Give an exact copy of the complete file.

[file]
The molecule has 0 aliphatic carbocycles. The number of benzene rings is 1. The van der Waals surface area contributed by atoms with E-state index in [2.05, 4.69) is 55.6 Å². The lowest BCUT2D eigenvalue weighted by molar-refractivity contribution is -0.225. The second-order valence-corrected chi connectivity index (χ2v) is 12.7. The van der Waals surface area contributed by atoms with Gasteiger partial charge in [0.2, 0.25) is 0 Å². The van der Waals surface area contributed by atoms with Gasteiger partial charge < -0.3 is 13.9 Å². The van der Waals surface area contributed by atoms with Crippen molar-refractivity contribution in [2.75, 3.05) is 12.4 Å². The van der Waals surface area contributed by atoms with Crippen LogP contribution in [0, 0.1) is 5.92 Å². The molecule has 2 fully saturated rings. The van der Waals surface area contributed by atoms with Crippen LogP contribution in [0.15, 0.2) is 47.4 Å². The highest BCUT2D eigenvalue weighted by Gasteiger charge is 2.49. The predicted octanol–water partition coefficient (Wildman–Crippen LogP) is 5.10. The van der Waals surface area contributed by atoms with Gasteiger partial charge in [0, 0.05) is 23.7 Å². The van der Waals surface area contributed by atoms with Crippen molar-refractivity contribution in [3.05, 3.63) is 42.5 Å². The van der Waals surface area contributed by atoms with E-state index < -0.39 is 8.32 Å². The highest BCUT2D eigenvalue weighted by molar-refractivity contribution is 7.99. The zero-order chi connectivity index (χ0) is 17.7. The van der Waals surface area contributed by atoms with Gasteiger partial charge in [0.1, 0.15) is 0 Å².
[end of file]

The molecule has 0 aliphatic carbocycles. The number of benzene rings is 1. The van der Waals surface area contributed by atoms with E-state index in [2.05, 4.69) is 55.6 Å². The lowest BCUT2D eigenvalue weighted by molar-refractivity contribution is -0.225. The second-order valence-corrected chi connectivity index (χ2v) is 12.7. The van der Waals surface area contributed by atoms with Gasteiger partial charge in [0.2, 0.25) is 0 Å². The van der Waals surface area contributed by atoms with Gasteiger partial charge < -0.3 is 13.9 Å². The van der Waals surface area contributed by atoms with Crippen molar-refractivity contribution in [2.75, 3.05) is 12.4 Å². The van der Waals surface area contributed by atoms with Crippen LogP contribution in [0, 0.1) is 5.92 Å². The molecule has 2 fully saturated rings. The van der Waals surface area contributed by atoms with Crippen LogP contribution in [0.15, 0.2) is 47.4 Å². The highest BCUT2D eigenvalue weighted by Gasteiger charge is 2.49. The predicted octanol–water partition coefficient (Wildman–Crippen LogP) is 5.10. The van der Waals surface area contributed by atoms with Gasteiger partial charge in [0, 0.05) is 23.7 Å². The van der Waals surface area contributed by atoms with Crippen molar-refractivity contribution in [3.05, 3.63) is 42.5 Å². The van der Waals surface area contributed by atoms with E-state index < -0.39 is 8.32 Å². The highest BCUT2D eigenvalue weighted by molar-refractivity contribution is 7.99. The zero-order chi connectivity index (χ0) is 17.7. The van der Waals surface area contributed by atoms with Gasteiger partial charge in [0.1, 0.15) is 0 Å².